A transwoman had donated the outfit she wore when she felt she first ‘passed’ as female; punks described how they were judged not on their personality but on their hairstyles; fashion students created pieces in response to the theme ‘Identity’ with mixed results – some felt more profound maybe than others, but emphasised that it’s unfair to scoff at another’s insecurities.
It gave me a lot to think about as I exited through the gift shop. I’m not sure I learned anything new but as a resource for teens/young people to combat the constant barrage of what constitutes ‘perfection’, it’s invaluable. My 18 year old self would have loved it, I think. 38 year old me is still laughing about the denim shirts.
“Art has often flattered women and adhered to the culturally-desirable aesthetics of the time, from prehistoric fertility goddess statues to Botticelli, but never before has the human image been so altered and controlled.”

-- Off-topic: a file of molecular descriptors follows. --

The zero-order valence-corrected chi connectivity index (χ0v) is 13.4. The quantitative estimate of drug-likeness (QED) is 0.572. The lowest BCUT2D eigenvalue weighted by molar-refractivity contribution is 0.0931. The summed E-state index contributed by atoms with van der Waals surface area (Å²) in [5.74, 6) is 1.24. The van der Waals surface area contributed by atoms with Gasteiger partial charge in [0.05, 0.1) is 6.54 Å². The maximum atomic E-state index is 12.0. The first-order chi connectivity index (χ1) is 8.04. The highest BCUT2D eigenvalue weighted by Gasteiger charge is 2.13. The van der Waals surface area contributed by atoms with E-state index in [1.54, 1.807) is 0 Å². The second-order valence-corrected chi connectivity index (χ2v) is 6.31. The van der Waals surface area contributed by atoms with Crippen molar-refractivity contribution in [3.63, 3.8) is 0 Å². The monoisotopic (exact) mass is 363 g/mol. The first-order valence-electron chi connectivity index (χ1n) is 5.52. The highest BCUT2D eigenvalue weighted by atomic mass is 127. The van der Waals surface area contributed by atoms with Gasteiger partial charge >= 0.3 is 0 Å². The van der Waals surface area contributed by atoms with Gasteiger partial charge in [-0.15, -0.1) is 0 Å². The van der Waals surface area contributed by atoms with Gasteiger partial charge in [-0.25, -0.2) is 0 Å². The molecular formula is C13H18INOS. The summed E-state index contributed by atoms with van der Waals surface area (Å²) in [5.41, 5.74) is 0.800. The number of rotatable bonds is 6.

These are the words of Laura Dodsworth in her book Bare Reality: 100 Women, Their Breasts, Their Stories. The book is the result of Laura’s year-long project to strip away the media objectification, social and cultural norms, and political constraints that control women’s relationship with their breasts. It shares the stories of 100 women and their relationship with their bodies. Heralding the publication of the book is an exhibition at the Canvas Café.